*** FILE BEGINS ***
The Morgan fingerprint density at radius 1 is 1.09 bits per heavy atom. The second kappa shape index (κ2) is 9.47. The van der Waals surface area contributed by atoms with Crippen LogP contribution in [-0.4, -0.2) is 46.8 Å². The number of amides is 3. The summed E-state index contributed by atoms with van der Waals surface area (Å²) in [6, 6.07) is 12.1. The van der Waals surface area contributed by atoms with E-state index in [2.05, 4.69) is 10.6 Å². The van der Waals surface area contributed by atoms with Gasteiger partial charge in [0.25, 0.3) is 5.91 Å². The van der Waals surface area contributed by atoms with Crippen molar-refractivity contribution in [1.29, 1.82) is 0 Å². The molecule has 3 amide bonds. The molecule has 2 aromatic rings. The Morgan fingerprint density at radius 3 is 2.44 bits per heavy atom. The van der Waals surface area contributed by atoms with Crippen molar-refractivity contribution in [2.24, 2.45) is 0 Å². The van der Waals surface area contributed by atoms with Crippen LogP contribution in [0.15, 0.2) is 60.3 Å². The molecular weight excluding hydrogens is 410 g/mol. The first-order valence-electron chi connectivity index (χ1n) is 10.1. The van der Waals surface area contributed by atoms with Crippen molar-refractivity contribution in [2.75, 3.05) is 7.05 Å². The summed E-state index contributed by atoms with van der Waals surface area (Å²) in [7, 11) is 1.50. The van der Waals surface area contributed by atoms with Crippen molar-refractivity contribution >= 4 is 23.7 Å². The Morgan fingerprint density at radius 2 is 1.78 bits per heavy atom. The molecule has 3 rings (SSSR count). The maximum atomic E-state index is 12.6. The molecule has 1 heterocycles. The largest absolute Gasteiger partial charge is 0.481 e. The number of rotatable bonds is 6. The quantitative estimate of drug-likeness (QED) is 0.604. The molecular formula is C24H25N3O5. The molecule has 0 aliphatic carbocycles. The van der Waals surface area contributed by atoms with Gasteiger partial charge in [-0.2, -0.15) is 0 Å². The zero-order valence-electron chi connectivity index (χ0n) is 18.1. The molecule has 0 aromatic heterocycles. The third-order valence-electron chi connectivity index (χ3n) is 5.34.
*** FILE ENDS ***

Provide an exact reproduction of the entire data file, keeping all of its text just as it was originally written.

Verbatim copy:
The Morgan fingerprint density at radius 1 is 1.09 bits per heavy atom. The second kappa shape index (κ2) is 9.47. The van der Waals surface area contributed by atoms with Crippen LogP contribution in [-0.4, -0.2) is 46.8 Å². The number of amides is 3. The summed E-state index contributed by atoms with van der Waals surface area (Å²) in [6, 6.07) is 12.1. The van der Waals surface area contributed by atoms with E-state index in [2.05, 4.69) is 10.6 Å². The van der Waals surface area contributed by atoms with Gasteiger partial charge in [0.25, 0.3) is 5.91 Å². The van der Waals surface area contributed by atoms with Crippen molar-refractivity contribution in [1.29, 1.82) is 0 Å². The molecule has 3 amide bonds. The molecule has 2 aromatic rings. The Morgan fingerprint density at radius 3 is 2.44 bits per heavy atom. The van der Waals surface area contributed by atoms with Crippen molar-refractivity contribution in [2.24, 2.45) is 0 Å². The van der Waals surface area contributed by atoms with Crippen LogP contribution in [0.15, 0.2) is 60.3 Å². The molecular weight excluding hydrogens is 410 g/mol. The first-order valence-electron chi connectivity index (χ1n) is 10.1. The van der Waals surface area contributed by atoms with Crippen molar-refractivity contribution in [2.75, 3.05) is 7.05 Å². The summed E-state index contributed by atoms with van der Waals surface area (Å²) in [7, 11) is 1.50. The van der Waals surface area contributed by atoms with Crippen molar-refractivity contribution >= 4 is 23.7 Å². The Morgan fingerprint density at radius 2 is 1.78 bits per heavy atom. The molecule has 3 rings (SSSR count). The maximum atomic E-state index is 12.6. The molecule has 1 heterocycles. The largest absolute Gasteiger partial charge is 0.481 e. The number of rotatable bonds is 6. The quantitative estimate of drug-likeness (QED) is 0.604. The molecular formula is C24H25N3O5. The molecule has 0 aliphatic carbocycles. The van der Waals surface area contributed by atoms with Gasteiger partial charge in [-0.2, -0.15) is 0 Å². The zero-order valence-electron chi connectivity index (χ0n) is 18.1. The molecule has 0 aromatic heterocycles. The third-order valence-electron chi connectivity index (χ3n) is 5.34.